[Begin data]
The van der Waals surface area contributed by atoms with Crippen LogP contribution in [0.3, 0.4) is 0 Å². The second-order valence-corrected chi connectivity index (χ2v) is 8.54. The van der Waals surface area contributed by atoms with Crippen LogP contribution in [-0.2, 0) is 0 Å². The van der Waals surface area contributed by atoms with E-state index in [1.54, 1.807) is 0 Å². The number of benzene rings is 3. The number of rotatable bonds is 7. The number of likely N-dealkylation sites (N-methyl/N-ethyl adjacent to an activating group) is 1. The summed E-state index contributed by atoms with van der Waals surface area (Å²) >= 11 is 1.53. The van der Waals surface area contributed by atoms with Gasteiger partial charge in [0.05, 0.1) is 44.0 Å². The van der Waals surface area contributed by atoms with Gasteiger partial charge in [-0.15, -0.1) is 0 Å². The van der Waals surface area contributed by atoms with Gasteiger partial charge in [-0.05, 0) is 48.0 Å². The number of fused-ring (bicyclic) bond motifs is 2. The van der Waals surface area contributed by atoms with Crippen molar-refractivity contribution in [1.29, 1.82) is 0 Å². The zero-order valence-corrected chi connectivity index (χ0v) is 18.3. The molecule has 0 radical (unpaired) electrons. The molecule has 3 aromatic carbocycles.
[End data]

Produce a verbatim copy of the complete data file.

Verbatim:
The van der Waals surface area contributed by atoms with Crippen LogP contribution in [0.3, 0.4) is 0 Å². The second-order valence-corrected chi connectivity index (χ2v) is 8.54. The van der Waals surface area contributed by atoms with Crippen LogP contribution in [-0.2, 0) is 0 Å². The van der Waals surface area contributed by atoms with E-state index in [1.54, 1.807) is 0 Å². The number of benzene rings is 3. The number of rotatable bonds is 7. The number of likely N-dealkylation sites (N-methyl/N-ethyl adjacent to an activating group) is 1. The summed E-state index contributed by atoms with van der Waals surface area (Å²) >= 11 is 1.53. The van der Waals surface area contributed by atoms with Gasteiger partial charge in [0.05, 0.1) is 44.0 Å². The van der Waals surface area contributed by atoms with Gasteiger partial charge in [-0.15, -0.1) is 0 Å². The van der Waals surface area contributed by atoms with Gasteiger partial charge in [-0.05, 0) is 48.0 Å². The number of fused-ring (bicyclic) bond motifs is 2. The van der Waals surface area contributed by atoms with Crippen molar-refractivity contribution in [1.29, 1.82) is 0 Å². The zero-order valence-corrected chi connectivity index (χ0v) is 18.3. The molecule has 0 radical (unpaired) electrons. The molecule has 3 aromatic carbocycles.